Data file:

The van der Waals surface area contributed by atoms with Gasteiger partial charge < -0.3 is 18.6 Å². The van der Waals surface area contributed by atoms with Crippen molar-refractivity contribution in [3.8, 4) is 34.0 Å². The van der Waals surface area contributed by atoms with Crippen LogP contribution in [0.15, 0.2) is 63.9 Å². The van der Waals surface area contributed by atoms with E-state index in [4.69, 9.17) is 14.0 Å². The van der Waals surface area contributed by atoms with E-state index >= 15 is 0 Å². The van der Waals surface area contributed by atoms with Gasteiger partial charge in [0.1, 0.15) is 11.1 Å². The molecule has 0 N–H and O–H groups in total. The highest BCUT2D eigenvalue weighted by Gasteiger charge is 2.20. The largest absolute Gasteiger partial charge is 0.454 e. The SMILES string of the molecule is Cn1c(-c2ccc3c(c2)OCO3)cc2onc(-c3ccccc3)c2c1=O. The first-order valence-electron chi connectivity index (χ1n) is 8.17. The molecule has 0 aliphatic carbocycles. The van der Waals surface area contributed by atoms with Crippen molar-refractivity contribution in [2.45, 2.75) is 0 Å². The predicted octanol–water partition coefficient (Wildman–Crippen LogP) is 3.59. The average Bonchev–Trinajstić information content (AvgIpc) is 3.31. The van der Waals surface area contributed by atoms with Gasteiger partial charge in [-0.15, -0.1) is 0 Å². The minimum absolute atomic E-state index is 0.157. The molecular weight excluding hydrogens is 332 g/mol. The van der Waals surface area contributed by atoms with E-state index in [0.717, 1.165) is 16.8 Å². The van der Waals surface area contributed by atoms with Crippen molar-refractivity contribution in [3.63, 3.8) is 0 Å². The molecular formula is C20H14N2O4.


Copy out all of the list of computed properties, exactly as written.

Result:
The van der Waals surface area contributed by atoms with Gasteiger partial charge < -0.3 is 18.6 Å². The van der Waals surface area contributed by atoms with Crippen molar-refractivity contribution in [3.8, 4) is 34.0 Å². The van der Waals surface area contributed by atoms with Crippen LogP contribution in [0.15, 0.2) is 63.9 Å². The van der Waals surface area contributed by atoms with E-state index in [4.69, 9.17) is 14.0 Å². The van der Waals surface area contributed by atoms with E-state index >= 15 is 0 Å². The van der Waals surface area contributed by atoms with Gasteiger partial charge in [0.1, 0.15) is 11.1 Å². The molecule has 0 N–H and O–H groups in total. The highest BCUT2D eigenvalue weighted by Gasteiger charge is 2.20. The largest absolute Gasteiger partial charge is 0.454 e. The SMILES string of the molecule is Cn1c(-c2ccc3c(c2)OCO3)cc2onc(-c3ccccc3)c2c1=O. The first-order valence-electron chi connectivity index (χ1n) is 8.17. The molecule has 0 aliphatic carbocycles. The van der Waals surface area contributed by atoms with Crippen molar-refractivity contribution in [2.45, 2.75) is 0 Å². The predicted octanol–water partition coefficient (Wildman–Crippen LogP) is 3.59. The average Bonchev–Trinajstić information content (AvgIpc) is 3.31. The van der Waals surface area contributed by atoms with Gasteiger partial charge in [-0.15, -0.1) is 0 Å². The minimum absolute atomic E-state index is 0.157. The molecular weight excluding hydrogens is 332 g/mol. The van der Waals surface area contributed by atoms with E-state index in [0.717, 1.165) is 16.8 Å². The van der Waals surface area contributed by atoms with Crippen molar-refractivity contribution in [3.63, 3.8) is 0 Å². The molecular formula is C20H14N2O4.